The race in Nevada seems destined to be close. Thanks to exponential population growth, this land of desert, mountains, and blinking casino strips has become politically unpredictable in the last generation. Bill Clinton won here twice, before the two narrow Bush wins this decade. As a Westerner, veteran, and self-styled maverick, McCain fits the state's traditional sensibility, as does his running mate, Governor Sarah Palin of Alaska. Ed Rogers, a 65-year-old Republican from Reno who speaks casually about catching errant rattlesnakes on his property with a stick, depositing them in a small cooler, and setting them free in the hills, is especially fired up about her.
"She took on the good old boys," he said. "She's a true person; nothing phony about her."
A combination of rapid growth and aggressive voter registration efforts has resulted in Democrats turning a disadvantage of 3,000 registered voters in 2004 to an advantage of 80,000 voters this year. Obama has been campaigning here aggressively since the January caucuses.
The race could be decided in Washoe County, a swing county that stretches from Reno up to the Oregon border, home to an eclectic mix of independent-minded native Nevadans, Californians seeking a cheaper retirement, and young families from across the country attracted by the once flourishing construction and tourism industries.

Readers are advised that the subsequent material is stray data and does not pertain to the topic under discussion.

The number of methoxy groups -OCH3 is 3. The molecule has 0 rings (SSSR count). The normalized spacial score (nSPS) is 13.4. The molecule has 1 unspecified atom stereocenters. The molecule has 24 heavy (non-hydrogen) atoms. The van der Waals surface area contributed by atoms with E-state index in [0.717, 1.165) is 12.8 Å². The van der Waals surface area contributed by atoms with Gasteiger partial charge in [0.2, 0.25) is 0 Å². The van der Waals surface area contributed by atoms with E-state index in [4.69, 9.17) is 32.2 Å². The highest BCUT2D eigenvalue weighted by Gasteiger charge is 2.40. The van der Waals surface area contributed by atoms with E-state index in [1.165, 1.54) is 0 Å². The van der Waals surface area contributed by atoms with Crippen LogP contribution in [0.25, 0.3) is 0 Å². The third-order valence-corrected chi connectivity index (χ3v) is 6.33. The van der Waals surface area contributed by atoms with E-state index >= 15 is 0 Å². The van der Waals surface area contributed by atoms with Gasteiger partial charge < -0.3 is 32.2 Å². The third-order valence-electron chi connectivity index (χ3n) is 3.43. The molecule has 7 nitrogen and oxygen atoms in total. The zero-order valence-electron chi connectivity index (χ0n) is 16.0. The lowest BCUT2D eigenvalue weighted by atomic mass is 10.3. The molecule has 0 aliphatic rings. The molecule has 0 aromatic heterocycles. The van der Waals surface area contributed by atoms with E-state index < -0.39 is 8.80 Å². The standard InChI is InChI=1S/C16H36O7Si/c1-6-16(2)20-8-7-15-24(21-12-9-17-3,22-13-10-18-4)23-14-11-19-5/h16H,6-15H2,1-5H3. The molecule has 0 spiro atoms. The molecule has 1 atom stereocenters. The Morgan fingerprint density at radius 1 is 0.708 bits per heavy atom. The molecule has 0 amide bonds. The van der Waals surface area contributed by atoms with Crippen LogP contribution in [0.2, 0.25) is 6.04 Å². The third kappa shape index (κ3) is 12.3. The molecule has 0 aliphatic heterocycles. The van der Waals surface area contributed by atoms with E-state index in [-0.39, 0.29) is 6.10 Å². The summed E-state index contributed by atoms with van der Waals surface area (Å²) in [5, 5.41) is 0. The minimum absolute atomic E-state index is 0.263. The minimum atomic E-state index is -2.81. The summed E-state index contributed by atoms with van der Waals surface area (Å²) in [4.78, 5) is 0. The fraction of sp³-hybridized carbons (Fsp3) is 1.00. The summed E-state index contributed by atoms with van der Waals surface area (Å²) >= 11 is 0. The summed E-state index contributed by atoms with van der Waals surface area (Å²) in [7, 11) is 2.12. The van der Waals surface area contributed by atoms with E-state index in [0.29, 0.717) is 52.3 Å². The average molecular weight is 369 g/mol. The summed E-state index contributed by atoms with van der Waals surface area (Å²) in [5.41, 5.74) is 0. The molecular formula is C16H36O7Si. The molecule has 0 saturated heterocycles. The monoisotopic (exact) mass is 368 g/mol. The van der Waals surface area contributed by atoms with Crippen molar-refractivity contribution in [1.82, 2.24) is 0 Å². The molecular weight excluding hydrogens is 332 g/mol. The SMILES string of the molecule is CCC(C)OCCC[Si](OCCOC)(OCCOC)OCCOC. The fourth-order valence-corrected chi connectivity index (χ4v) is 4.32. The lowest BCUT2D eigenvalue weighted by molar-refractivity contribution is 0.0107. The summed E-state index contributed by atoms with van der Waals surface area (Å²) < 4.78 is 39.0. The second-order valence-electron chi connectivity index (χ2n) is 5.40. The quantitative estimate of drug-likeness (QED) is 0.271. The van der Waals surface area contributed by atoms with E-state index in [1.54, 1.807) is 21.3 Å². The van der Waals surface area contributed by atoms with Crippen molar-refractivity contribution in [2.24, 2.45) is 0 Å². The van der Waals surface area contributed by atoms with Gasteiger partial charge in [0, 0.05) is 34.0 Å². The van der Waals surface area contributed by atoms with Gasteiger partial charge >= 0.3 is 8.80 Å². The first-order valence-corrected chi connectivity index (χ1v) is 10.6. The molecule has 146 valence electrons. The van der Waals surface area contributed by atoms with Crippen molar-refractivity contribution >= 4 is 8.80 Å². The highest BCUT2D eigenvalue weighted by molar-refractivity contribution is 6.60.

But the housing boom that sent vast new tracts of one-story homes skittering up the sagebrush-covered hills has stopped short. The foreclosure rate exceeds the national average. Housing values have plummeted, and the county unemployment rate was at 6.6 percent in August, a half-percentage point higher than the national average, and is expected to grow.
The pain is being felt across the economy. At her pet-grooming shop in Sparks, Kari Williams, 33, has helped find homes for some 30 dogs belonging to clients who could no longer afford to care for their animals. Business has slowed, and after five prosperous years, she has fallen behind on her commercial rent.
Williams suspects the bailout package will do little to help her business. She is not sure that either of the presidential candidates really knows how to help the economy. But Williams, an undeclared voter, is leaning in favor of Obama, partly because she considers Palin unqualified, and partly because she thinks McCain is too friendly to big business.